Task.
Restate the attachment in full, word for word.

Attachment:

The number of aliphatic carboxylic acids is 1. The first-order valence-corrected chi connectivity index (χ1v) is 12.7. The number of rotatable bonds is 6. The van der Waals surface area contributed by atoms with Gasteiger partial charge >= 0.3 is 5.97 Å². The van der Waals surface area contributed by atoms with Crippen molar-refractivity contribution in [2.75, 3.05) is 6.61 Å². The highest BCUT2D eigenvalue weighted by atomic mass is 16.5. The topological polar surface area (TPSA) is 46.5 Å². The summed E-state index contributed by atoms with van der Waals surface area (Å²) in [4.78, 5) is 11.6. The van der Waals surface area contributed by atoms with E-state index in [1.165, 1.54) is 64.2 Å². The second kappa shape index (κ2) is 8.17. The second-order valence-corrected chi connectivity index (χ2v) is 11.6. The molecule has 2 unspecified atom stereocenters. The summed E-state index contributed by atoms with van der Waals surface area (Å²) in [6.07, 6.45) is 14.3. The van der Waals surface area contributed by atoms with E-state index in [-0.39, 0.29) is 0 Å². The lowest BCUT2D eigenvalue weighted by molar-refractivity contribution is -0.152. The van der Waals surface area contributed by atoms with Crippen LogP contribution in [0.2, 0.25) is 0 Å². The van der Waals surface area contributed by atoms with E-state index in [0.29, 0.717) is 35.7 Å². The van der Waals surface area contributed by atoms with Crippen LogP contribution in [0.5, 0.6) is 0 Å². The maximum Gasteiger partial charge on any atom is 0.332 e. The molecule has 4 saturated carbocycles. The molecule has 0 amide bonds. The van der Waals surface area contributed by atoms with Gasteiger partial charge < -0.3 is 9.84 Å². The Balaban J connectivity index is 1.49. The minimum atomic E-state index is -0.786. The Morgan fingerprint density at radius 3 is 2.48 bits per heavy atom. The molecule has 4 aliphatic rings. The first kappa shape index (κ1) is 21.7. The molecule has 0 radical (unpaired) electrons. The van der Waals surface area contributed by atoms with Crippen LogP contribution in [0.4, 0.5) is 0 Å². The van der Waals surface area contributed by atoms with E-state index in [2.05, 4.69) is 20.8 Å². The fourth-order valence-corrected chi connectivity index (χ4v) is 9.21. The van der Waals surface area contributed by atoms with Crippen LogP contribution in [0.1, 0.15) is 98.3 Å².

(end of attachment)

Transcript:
The number of aliphatic carboxylic acids is 1. The first-order valence-corrected chi connectivity index (χ1v) is 12.7. The number of rotatable bonds is 6. The van der Waals surface area contributed by atoms with Gasteiger partial charge >= 0.3 is 5.97 Å². The van der Waals surface area contributed by atoms with Crippen molar-refractivity contribution in [2.75, 3.05) is 6.61 Å². The highest BCUT2D eigenvalue weighted by atomic mass is 16.5. The topological polar surface area (TPSA) is 46.5 Å². The summed E-state index contributed by atoms with van der Waals surface area (Å²) in [4.78, 5) is 11.6. The van der Waals surface area contributed by atoms with E-state index in [1.165, 1.54) is 64.2 Å². The second kappa shape index (κ2) is 8.17. The second-order valence-corrected chi connectivity index (χ2v) is 11.6. The molecule has 2 unspecified atom stereocenters. The summed E-state index contributed by atoms with van der Waals surface area (Å²) in [6.07, 6.45) is 14.3. The van der Waals surface area contributed by atoms with E-state index in [-0.39, 0.29) is 0 Å². The lowest BCUT2D eigenvalue weighted by molar-refractivity contribution is -0.152. The van der Waals surface area contributed by atoms with Crippen LogP contribution in [0.2, 0.25) is 0 Å². The van der Waals surface area contributed by atoms with E-state index in [0.29, 0.717) is 35.7 Å². The van der Waals surface area contributed by atoms with Crippen LogP contribution in [0.5, 0.6) is 0 Å². The maximum Gasteiger partial charge on any atom is 0.332 e. The molecule has 4 saturated carbocycles. The molecule has 0 amide bonds. The van der Waals surface area contributed by atoms with Gasteiger partial charge < -0.3 is 9.84 Å². The Balaban J connectivity index is 1.49. The minimum atomic E-state index is -0.786. The Morgan fingerprint density at radius 3 is 2.48 bits per heavy atom. The molecule has 4 aliphatic rings. The first kappa shape index (κ1) is 21.7. The molecule has 0 radical (unpaired) electrons. The van der Waals surface area contributed by atoms with Crippen LogP contribution in [0.4, 0.5) is 0 Å². The van der Waals surface area contributed by atoms with E-state index in [2.05, 4.69) is 20.8 Å². The fourth-order valence-corrected chi connectivity index (χ4v) is 9.21. The van der Waals surface area contributed by atoms with Crippen LogP contribution in [0.1, 0.15) is 98.3 Å².